After an exceptionally cold and snowy winter last year, the weather this January looks less promising for Lebanon's ski resorts.
The country's ski season has yet to begin given the absence of sufficient snow. This is especially concerning to businesses in the mountains that rely on winter income.
Some are wondering if there will even be a ski season this year.
Meteorological experts, however, are hoping that February will bring more precipitation.
In Kfardebian, at the heights of Kesrouan, the slopes are still empty, but the management of Mzaar ski resort remains optimistic.
“We will try to open soon, with all the necessary security measures. Hopefully, we will have more snow and sunny weekends,” said Nicole Wakim Freiha, Mzaar's marketing and communication manager.
Despite the drop in temperatures, the weather has not been generous in terms of snow. But skiers have already reserved their tickets at Mzaar as they wait for the season to start.
“We have made a pre-sale of subscriptions for the entire season at reduced prices,” Freiha told L'Orient-Le Jour. “The ski season is advantageous to the entire area.”
As snow eludes the mountain, the economic fallout is being felt.
According to Josephine Zgheib, director of the tourism committee in the Kfardebian municipality, winter activities benefit more than 200 families in the area, directly or indirectly.
“More than 50 percent of the inhabitants benefit from the ski season, whether they are instructors, equipment rental companies, or restaurants and parking employees,” Zgheib said. “Many young ski instructors wait for the season to earn money to cover part of their university fees.”
Johnny Keyrouz, a partner in the ski resort of Bcharre-Arz, said the start of the season normally begins around Christmas and that the delay has already caused “losses of 25 to 30 percent.”
“These losses are unrecoverable because the season is short. It usually ends in mid-March or early April, at the latest,” Keyrouz said. “We'll need a storm and more snow on the slopes to be able to open.”
Keyrouz added: “Snow is not just about skiing, but also about a lot of other activities that benefit the local economy and range from buying a sandwich on the way up, to having lunch at a restaurant, or stopping by a local gas station, just to name a few activities.”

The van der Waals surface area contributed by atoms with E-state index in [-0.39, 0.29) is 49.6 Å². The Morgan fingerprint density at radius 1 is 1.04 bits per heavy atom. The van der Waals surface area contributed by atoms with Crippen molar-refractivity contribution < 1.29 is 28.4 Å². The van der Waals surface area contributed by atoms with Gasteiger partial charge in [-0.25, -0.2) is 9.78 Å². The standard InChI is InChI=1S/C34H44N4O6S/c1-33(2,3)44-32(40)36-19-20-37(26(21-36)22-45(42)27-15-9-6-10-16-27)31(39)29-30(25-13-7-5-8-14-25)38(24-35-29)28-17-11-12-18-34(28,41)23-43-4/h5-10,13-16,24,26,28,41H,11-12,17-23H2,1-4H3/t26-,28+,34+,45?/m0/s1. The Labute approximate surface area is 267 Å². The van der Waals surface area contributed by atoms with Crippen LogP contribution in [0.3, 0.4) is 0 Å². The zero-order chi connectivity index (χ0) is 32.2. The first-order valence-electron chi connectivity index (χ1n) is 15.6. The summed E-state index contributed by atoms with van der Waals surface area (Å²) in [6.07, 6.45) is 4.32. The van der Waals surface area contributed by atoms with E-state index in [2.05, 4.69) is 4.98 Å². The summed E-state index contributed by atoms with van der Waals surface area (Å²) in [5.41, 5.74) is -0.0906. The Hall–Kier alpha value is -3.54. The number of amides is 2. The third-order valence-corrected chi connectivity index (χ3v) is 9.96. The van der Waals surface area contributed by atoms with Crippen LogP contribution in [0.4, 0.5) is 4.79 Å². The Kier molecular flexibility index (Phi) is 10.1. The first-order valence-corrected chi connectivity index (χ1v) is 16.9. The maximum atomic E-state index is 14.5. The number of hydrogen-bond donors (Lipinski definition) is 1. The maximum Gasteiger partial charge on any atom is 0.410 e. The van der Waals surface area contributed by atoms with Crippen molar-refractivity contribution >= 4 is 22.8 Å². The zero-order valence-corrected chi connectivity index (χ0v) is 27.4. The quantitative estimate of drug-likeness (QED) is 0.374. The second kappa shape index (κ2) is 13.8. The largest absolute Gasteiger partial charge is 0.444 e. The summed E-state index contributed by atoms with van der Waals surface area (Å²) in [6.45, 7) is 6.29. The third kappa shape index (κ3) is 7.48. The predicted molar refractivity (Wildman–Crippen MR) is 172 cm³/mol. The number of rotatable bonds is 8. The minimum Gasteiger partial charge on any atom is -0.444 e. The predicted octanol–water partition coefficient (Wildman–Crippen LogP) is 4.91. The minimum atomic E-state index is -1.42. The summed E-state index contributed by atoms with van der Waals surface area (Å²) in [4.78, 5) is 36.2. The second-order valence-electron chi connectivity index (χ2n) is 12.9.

Commenting on this season's snow delay, the head of weather forecasting at Beirut International Airport, Abdel Rahman Zawawi, explained that Lebanon's precipitation has decreased over the last 30 years.
“There has been some snowfall since the beginning of the winter, but it has been light and most of it has been at altitudes above 2,000 meters,” Zawawi told L'Orient-Le Jour. “But there has been more rain this year compared to the same period in 2012, which is beneficial for agriculture.”
Snow, on the other hand, is down compared to last year because the low-pressure atmosphere over the region is not intense enough, according to Zawawi.
“We think there will be more snowfall by early February. It's been two years of below-average precipitation. If the same trend continues, the situation could become more complicated,” Zawawi explained, expressing concern for the country's natural water supply.
Water supply in Lebanon is mainly sourced from snowmelt that feeds into the groundwater, not rainfall. Zawawi also dismissed the climate change influence on snowfall in Lebanon.
“Climate change has not really affected the precipitation but rather the minimum temperature in summer, which has come closer in recent years to the maximum temperature,” Zawawi explained.
Wajdi Najm, former director of the Regional Center for Water and the Environment at Saint Joseph University, offered some reassurance.
“It is normal that the amount of rainfall varies from year to year. We must not forget that it is still January and winter is not over,” he said.
Zgheib, for her part, is starting to think about alternatives, “in case winter sports come under threat from climate change.
“Back in 2015, there was no ski season at all,” she recalled. “We've thought several times about activities that can be done in the absence of snow, but it's expensive to put them in place.”
“We could try to invest more in summer festivals,” she mused.
This article was originally published in French in L'Orient-Le Jour. Translation by Sahar Ghoussoub.